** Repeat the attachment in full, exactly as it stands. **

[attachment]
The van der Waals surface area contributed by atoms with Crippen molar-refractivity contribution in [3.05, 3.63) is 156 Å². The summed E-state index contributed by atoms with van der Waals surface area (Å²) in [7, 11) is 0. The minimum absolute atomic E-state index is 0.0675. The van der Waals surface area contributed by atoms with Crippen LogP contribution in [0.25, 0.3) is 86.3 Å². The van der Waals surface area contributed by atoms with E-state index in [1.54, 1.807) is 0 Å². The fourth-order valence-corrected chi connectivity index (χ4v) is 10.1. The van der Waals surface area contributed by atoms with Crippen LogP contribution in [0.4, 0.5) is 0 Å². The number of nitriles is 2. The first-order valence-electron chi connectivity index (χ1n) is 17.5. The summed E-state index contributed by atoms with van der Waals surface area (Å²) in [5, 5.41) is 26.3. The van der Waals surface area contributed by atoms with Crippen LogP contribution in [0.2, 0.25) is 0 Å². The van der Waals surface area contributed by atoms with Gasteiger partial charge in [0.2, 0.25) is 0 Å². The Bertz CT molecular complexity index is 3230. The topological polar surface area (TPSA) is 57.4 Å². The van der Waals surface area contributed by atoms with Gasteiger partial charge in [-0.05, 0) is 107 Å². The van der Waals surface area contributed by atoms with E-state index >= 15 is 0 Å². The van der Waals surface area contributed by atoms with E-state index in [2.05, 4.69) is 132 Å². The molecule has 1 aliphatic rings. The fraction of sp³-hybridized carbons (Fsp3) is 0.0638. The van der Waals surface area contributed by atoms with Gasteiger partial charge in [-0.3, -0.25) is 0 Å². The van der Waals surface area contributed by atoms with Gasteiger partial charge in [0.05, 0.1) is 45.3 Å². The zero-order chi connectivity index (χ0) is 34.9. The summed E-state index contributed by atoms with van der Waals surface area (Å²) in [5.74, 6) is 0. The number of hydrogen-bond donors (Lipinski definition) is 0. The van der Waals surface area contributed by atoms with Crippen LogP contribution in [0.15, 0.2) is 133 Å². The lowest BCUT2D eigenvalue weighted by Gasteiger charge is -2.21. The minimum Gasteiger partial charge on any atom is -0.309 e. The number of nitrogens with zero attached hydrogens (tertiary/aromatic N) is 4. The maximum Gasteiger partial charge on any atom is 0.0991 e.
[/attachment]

The van der Waals surface area contributed by atoms with Crippen molar-refractivity contribution in [3.05, 3.63) is 156 Å². The summed E-state index contributed by atoms with van der Waals surface area (Å²) in [7, 11) is 0. The minimum absolute atomic E-state index is 0.0675. The van der Waals surface area contributed by atoms with Crippen LogP contribution in [0.25, 0.3) is 86.3 Å². The van der Waals surface area contributed by atoms with E-state index in [1.54, 1.807) is 0 Å². The fourth-order valence-corrected chi connectivity index (χ4v) is 10.1. The van der Waals surface area contributed by atoms with Crippen LogP contribution in [0.4, 0.5) is 0 Å². The number of nitriles is 2. The first-order valence-electron chi connectivity index (χ1n) is 17.5. The summed E-state index contributed by atoms with van der Waals surface area (Å²) in [5, 5.41) is 26.3. The van der Waals surface area contributed by atoms with Crippen LogP contribution in [0.2, 0.25) is 0 Å². The van der Waals surface area contributed by atoms with Gasteiger partial charge in [0.2, 0.25) is 0 Å². The Bertz CT molecular complexity index is 3230. The topological polar surface area (TPSA) is 57.4 Å². The van der Waals surface area contributed by atoms with Gasteiger partial charge in [-0.05, 0) is 107 Å². The van der Waals surface area contributed by atoms with E-state index >= 15 is 0 Å². The van der Waals surface area contributed by atoms with E-state index in [2.05, 4.69) is 132 Å². The molecule has 1 aliphatic rings. The fraction of sp³-hybridized carbons (Fsp3) is 0.0638. The van der Waals surface area contributed by atoms with Gasteiger partial charge in [-0.3, -0.25) is 0 Å². The van der Waals surface area contributed by atoms with Gasteiger partial charge in [0.05, 0.1) is 45.3 Å². The zero-order chi connectivity index (χ0) is 34.9. The summed E-state index contributed by atoms with van der Waals surface area (Å²) in [5.74, 6) is 0. The number of hydrogen-bond donors (Lipinski definition) is 0. The van der Waals surface area contributed by atoms with Crippen LogP contribution in [0.15, 0.2) is 133 Å². The lowest BCUT2D eigenvalue weighted by Gasteiger charge is -2.21. The minimum Gasteiger partial charge on any atom is -0.309 e. The number of nitrogens with zero attached hydrogens (tertiary/aromatic N) is 4. The maximum Gasteiger partial charge on any atom is 0.0991 e.